Will Section 245i allow me to adjust my status to permanent resident?
Section 245i allows you to get a green card through adjustment of status without having to leave the United States even if you violated or overstayed your status or entered the country unlawfully. You submit form I-485, pay the regular filing fee plus a fine and get your green card in the US without having to worry about leaving the United States and applying for an unlawful presence waiver.
In order to qualify under section 245i, you (or your parents while you were a minor) must have had a relative or an employer file a visa petition (forms I-130 and I-140) or a labor certification on the your behalf on or before April 30, 2001.
If the visa petition or labor certification was filed between January 15, 1998 and April 30, 2001, there is an additional requirement that you be present in the U.S. on December 21, 2000, the day the final extension of section 245(i) was signed into law.
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You may still be eligible to adjust your status under Section 245i even if the:
- Petitioner dies;
- Family member who filed the petition divorces you;
- Employer who filed the labor certification or subsequent Form I-140 goes out of business;
- Petitioner or the employer chooses to withdraw the petition or labor certification; or
- Petitioner or employer is otherwise not able to maintain the petition or labor certification application;
As indicated above, it depends on the reasons for the final action. In addition, the changed circumstances must relate to factors beyond your control rather than the merits of the petition at the time of filing. As long as the petition or labor certification application was “approvable when filed,” you should remain grandfathered.
Success Stories – Section 245i
General Information – Section 245i
- Section 245(i) Frequently Asked Questions
- 245(i): Everything You Also Wanted to Know (ILRC 2018)
- 245(i) Adjustment under Duran-Gonzalez for Persons Previously Deported (2014)
- 245(i) and Grandfathering: Matter of Butt, 26 I&N Dec 108 (BIA 2013)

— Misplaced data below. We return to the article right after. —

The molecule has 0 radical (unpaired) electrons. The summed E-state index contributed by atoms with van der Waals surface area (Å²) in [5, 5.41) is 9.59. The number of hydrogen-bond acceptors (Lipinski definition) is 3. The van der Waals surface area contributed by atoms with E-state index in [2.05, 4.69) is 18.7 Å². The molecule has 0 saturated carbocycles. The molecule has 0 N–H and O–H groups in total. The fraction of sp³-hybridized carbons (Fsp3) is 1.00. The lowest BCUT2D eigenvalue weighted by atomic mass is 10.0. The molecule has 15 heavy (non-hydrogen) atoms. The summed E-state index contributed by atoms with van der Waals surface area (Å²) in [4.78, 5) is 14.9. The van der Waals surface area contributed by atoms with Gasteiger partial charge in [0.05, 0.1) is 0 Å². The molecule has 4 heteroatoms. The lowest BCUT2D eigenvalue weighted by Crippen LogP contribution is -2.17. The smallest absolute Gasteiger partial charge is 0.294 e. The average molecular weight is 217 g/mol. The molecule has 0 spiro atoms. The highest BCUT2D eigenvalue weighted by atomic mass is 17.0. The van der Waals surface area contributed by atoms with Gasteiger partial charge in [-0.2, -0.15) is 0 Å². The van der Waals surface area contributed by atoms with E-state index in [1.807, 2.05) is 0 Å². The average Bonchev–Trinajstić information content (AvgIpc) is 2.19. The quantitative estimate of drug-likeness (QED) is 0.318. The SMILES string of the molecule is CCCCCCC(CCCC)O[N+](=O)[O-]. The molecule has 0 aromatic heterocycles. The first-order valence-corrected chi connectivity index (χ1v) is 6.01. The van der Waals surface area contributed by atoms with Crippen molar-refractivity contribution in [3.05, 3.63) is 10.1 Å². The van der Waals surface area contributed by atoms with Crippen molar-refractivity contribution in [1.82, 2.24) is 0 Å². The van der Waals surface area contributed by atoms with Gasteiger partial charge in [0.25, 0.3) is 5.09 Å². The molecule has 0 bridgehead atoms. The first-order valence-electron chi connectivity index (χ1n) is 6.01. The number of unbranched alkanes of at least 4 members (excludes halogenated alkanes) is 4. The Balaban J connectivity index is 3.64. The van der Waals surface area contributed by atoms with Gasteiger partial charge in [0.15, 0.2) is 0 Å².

- USCIS Memo Clarifying Section 245(i) (3-09-05)
- Section 245(i) Regulations (3-26-01)
- INS Memorandum Interpreting Section 245(i) Employment-Based Provisions(6-10-99)
- INS Memorandum Interpreting Section 245(i) (4-14-99)
History of Section 245i
In 1994, Congress enacted Section 245(i) of the INA, permitting certain individuals who were otherwise ineligible for adjustment of status in the United States to pay a penalty fee for the convenience of adjusting status without leaving the United States. Prior to enactment of the LIFE Act Amendments, the window for preserving adjustment eligibility under Section 245(i) ended or cut off on January 14, 1998, after which only “grandfathered” individuals (beneficiaries of labor certifications or immigrant visa petitions filed on or before that date) were eligible to adjust status under Section 245(i) .
The cut-off date of Section 245(i) changed several times; however, then President Clinton signed into law a provision that changed the nature of Section 245(i) to “grandfather” those individuals in the United States for whom an immigrant visa or application for labor certification was filed on or before January 14, 1998.
On December 21, 2000, the LIFE Act Amendments temporarily restored eligibility under Section 245(i) by replacing the previous cut-off date of January 14, 1998, with a new date, April 30, 2001. Accordingly, a beneficiary of a labor certification application or immigrant visa petition filed on or before April 30, 2001, preserves an individual’s eligibility to adjust status under Section 245(i) if certain conditions are met. The LIFE Act added a significant requirement to Section 245(i).
If the qualifying petition or labor certification was filed after the previous cut-off date of January 14, 1998, the individual must have been physically present in the United States on the date of enactment (December 21, 2000) in order to qualify for Section 245(i) benefits under LIFE.
Section 245(i) grandfathers individuals themselves as well as the applications or petitions filed for them. The basis of a grandfathered individual’s eventual adjustment, however, is not restricted to the application or petition filed to preserve adjustment eligibility. The grandfathered individual’s application for adjustment of status may be based on any adjustment provision available to the individual at the time of adjustment.
For example, a qualifying Form ETA-750 filed on or before January 14, 1998, preserves the individual’s eligibility to adjust status after that date. However, the filed ETA-750 does not commit that individual to adjustment on the basis of an employment based petition.
If, after January 14, 1998, the individual was named as beneficiary in a family based petition or won an immigrant visa in the diversity lottery, he or she may adjust status on the new basis. (Note that the immigrant visa won in the diversity lottery will not grandfather an individual, but may be used as a basis of adjustment by an individual who is already grandfathered under Section 245(i)).
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Carl Shusterman served as an INS Trial Attorney (1976-82) before opening a firm specializing exclusively in US immigration law. He is a Certified Specialist in Immigration Law who has testified as an expert witness before the US Senate Immigration Subcommittee. Carl was featured in the February 2018 edition of SuperLawyers Magazine.
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